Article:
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Make your ads geo-aware

Mar 19, 2014


Part One of a Series

The Dynamic Ad Playbook is intended to educate advertisers and agencies about the benefits of dynamic / personalized ad creative, how it works, and how it can be implemented in campaigns.

Did you know that dynamic display ads can be geo-aware? In other words, it’s possible for an ad to determine where the viewer is and update the ad content accordingly.

For certain campaigns, geo-awareness can substantially improve ad relevance, which in turn helps lift clickthroughs and conversions. Here are a few examples of industries where geo-awareness can add value:

  • Automotive (car dealerships)
  • Supermarkets and pharmacies
  • Retail/chain stores
  • Daily deals (or any advertiser that’s aggregating local merchants)
  • Travel (detecting a traveler’s departure location)
  • Event and concert tickets

Four ways to implement geo-aware dynamic ads

We’ll look at four approaches to implementing geo-aware dynamic ad creative. There are other approaches and variations not covered here. Just contact us with any questions.

1. Location detection via the ad server or DSP

Many ad servers and DSPs (e.g., AppNexus) are able to pass viewer location data into the ad creative. This is usually accomplished using ad macros that are inserted into the dynamic ad tag. Examples of location data might be City, State, Postal Code, or Latitude + Longitude.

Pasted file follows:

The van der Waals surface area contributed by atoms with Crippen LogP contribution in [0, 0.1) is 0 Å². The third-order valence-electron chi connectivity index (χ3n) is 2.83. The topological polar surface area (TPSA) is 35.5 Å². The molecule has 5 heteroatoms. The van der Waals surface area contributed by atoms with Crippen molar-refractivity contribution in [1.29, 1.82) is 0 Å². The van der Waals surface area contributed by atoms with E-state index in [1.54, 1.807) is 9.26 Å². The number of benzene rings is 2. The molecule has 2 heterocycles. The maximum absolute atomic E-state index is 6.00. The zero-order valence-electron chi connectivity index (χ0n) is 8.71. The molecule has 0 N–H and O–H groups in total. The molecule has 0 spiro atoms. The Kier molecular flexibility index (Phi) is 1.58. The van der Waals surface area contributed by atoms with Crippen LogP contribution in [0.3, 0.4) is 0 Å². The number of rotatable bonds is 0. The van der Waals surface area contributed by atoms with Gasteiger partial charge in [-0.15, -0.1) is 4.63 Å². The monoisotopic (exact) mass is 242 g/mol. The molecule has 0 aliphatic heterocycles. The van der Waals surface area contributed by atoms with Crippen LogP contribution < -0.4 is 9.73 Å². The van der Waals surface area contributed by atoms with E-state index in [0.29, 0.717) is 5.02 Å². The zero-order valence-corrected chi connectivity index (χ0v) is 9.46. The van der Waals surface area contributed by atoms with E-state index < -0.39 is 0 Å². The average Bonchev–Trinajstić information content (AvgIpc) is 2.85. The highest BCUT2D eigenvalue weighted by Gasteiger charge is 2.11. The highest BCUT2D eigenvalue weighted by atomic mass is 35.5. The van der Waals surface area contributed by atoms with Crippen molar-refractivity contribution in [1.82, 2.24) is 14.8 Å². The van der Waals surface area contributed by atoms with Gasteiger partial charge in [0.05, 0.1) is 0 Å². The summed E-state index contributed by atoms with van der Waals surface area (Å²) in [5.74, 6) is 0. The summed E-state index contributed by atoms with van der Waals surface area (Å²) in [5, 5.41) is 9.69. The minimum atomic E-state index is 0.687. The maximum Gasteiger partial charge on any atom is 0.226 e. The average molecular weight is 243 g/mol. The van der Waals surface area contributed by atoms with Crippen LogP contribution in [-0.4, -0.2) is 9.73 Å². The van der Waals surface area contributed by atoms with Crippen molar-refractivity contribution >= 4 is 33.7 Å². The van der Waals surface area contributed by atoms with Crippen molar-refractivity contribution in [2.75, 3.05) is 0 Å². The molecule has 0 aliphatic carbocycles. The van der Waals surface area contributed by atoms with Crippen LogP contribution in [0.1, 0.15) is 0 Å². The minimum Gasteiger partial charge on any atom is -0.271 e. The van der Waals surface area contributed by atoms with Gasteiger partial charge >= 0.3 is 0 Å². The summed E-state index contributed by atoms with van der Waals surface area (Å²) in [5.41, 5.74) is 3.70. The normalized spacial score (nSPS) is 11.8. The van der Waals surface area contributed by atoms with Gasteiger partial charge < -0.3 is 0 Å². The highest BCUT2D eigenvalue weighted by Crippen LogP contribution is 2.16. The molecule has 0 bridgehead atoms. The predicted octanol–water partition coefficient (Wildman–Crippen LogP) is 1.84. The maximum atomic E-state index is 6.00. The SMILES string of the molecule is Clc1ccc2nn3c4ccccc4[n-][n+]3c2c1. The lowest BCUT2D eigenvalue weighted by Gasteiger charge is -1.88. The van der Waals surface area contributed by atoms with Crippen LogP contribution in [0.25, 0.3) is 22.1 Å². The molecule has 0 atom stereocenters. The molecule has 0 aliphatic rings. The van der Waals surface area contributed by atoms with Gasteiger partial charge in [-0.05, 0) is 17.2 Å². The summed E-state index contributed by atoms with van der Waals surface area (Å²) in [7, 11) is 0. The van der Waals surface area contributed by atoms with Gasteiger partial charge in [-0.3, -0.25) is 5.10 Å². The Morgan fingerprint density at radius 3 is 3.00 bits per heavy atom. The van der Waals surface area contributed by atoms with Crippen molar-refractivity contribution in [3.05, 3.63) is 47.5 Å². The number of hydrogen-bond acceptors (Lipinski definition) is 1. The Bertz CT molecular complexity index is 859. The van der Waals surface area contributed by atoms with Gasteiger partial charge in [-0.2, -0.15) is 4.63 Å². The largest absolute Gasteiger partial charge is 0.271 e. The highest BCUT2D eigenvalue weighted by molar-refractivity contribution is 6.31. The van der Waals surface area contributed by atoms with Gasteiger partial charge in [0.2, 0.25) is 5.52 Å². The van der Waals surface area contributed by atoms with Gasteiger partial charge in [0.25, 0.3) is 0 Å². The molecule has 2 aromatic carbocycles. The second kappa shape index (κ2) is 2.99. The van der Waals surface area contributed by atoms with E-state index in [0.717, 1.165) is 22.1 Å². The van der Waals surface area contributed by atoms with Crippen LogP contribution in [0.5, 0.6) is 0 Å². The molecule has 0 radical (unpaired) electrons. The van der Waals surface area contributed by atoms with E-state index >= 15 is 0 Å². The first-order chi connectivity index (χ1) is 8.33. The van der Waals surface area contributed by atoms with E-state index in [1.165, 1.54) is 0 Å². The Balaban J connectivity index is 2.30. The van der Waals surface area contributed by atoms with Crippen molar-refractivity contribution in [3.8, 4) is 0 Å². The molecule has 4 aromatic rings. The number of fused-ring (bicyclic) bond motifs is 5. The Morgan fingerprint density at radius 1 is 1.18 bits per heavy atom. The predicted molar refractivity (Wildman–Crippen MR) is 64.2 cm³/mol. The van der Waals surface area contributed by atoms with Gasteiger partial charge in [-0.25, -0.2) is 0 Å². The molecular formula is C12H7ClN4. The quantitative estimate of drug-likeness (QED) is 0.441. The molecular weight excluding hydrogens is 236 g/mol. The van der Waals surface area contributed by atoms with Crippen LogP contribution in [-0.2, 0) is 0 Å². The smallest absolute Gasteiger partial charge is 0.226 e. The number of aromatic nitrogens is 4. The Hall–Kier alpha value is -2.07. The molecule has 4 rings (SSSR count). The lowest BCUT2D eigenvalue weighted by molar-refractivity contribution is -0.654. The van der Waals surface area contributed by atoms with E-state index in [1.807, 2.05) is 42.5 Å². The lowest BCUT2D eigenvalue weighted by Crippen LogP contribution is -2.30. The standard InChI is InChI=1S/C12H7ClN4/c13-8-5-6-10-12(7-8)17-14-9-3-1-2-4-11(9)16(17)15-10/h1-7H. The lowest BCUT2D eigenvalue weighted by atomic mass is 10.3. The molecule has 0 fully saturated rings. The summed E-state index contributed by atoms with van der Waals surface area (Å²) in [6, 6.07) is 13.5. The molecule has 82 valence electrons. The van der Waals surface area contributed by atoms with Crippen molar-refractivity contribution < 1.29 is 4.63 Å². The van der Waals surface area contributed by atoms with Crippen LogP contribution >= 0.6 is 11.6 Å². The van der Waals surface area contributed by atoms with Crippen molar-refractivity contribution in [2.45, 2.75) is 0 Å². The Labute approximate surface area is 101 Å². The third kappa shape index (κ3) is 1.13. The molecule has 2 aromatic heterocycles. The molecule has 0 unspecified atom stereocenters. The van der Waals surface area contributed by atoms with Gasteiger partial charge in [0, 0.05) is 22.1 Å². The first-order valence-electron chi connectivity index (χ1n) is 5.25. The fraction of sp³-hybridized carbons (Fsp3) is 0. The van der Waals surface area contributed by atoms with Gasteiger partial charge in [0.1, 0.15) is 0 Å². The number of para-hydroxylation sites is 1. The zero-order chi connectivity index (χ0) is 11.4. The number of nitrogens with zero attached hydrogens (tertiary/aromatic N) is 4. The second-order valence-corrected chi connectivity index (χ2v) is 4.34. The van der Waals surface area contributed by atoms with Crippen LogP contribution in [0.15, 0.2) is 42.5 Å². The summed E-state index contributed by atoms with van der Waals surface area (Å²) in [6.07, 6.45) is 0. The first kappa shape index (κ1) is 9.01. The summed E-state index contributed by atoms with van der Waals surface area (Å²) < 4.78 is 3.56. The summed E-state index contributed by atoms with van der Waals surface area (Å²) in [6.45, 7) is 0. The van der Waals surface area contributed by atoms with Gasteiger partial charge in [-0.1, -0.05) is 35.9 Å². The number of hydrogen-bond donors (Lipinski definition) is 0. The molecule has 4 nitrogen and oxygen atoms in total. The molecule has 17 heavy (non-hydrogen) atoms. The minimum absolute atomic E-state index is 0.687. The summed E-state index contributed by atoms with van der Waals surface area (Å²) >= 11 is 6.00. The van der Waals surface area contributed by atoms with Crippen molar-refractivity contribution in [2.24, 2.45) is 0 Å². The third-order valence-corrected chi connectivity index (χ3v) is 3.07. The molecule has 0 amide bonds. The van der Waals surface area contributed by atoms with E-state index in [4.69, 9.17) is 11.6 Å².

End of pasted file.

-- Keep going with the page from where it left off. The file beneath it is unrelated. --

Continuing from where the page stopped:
In many cases, locations are inferred from the viewer's IP address. For mobile ad inventory, latitude & longitude may be available.

2. Location detection via the ad itself

When location data isn’t available from the ad server or DSP, a dynamic display ad can, in a fraction of a second, detect the IP address of the viewer and determine the viewer’s physical location using any number of lookup services or datasets.

In terms of functionality, performance, and outward appearance, this approach is no different than Example 1. It's only when you peek under the hood that things look a little different.


Using an IP address once within the context of a single ad impression is fine, but using a dynamic ad to "scrape" and stockpile viewer IP addresses violates many ad industry privacy, publisher, and ad exchange rules.

This is one reason why it may be better to rely on Example 1 wherever possible, since location detection is being managed by the DSP or server, in accordance with applicable ad serving and privacy policies.

3. Identify visitor location contextually

Let’s say a retail chain has 1,000 U.S. locations and wants to retarget website visitors with location-personalized ads, perhaps containing the address of the nearest store.

When visitors drill down to a location-specific page of the website (e.g., the store hours page for a specific store), the retailer can fire a dynamic ads tracking pixel and pass a store location code into the pixel, thereby associating that viewer with a specific store.

Here’s code for a hypothetical pixel:

Then later, when that viewer sees ads, the ads will remember the location(s) the viewer looked at, and that information can be used in the ad.

There are two major advantages of this kind of active approach versus a passive location-detection approach: